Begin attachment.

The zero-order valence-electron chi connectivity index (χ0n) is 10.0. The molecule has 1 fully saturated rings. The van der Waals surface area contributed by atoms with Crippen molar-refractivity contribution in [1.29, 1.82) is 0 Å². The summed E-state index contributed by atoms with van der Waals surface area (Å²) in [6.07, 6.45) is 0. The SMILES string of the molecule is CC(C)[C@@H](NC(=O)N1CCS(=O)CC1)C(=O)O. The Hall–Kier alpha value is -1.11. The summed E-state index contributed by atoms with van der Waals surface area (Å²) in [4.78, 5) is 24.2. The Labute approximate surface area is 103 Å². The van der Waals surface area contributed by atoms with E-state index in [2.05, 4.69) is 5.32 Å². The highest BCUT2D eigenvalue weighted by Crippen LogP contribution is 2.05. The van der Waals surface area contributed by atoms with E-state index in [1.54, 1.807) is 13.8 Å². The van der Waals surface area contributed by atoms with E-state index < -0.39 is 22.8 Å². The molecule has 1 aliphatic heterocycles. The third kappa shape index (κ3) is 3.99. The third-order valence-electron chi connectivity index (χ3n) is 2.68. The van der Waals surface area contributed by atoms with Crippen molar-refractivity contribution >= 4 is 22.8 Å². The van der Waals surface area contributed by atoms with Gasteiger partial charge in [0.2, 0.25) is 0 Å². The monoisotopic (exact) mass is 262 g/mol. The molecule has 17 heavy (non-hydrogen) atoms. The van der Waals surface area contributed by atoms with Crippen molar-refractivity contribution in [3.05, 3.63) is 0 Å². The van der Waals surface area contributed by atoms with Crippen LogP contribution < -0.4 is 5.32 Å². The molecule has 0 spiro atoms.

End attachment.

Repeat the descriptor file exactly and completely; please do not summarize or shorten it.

The zero-order valence-electron chi connectivity index (χ0n) is 10.0. The molecule has 1 fully saturated rings. The van der Waals surface area contributed by atoms with Crippen molar-refractivity contribution in [1.29, 1.82) is 0 Å². The summed E-state index contributed by atoms with van der Waals surface area (Å²) in [6.07, 6.45) is 0. The SMILES string of the molecule is CC(C)[C@@H](NC(=O)N1CCS(=O)CC1)C(=O)O. The Hall–Kier alpha value is -1.11. The summed E-state index contributed by atoms with van der Waals surface area (Å²) in [4.78, 5) is 24.2. The Labute approximate surface area is 103 Å². The van der Waals surface area contributed by atoms with E-state index in [2.05, 4.69) is 5.32 Å². The highest BCUT2D eigenvalue weighted by Crippen LogP contribution is 2.05. The van der Waals surface area contributed by atoms with E-state index in [1.54, 1.807) is 13.8 Å². The van der Waals surface area contributed by atoms with E-state index < -0.39 is 22.8 Å². The molecule has 1 aliphatic heterocycles. The third kappa shape index (κ3) is 3.99. The third-order valence-electron chi connectivity index (χ3n) is 2.68. The van der Waals surface area contributed by atoms with Crippen molar-refractivity contribution >= 4 is 22.8 Å². The van der Waals surface area contributed by atoms with Gasteiger partial charge in [0.2, 0.25) is 0 Å². The monoisotopic (exact) mass is 262 g/mol. The molecule has 17 heavy (non-hydrogen) atoms. The van der Waals surface area contributed by atoms with Crippen molar-refractivity contribution in [3.05, 3.63) is 0 Å². The van der Waals surface area contributed by atoms with Crippen LogP contribution < -0.4 is 5.32 Å². The molecule has 0 spiro atoms.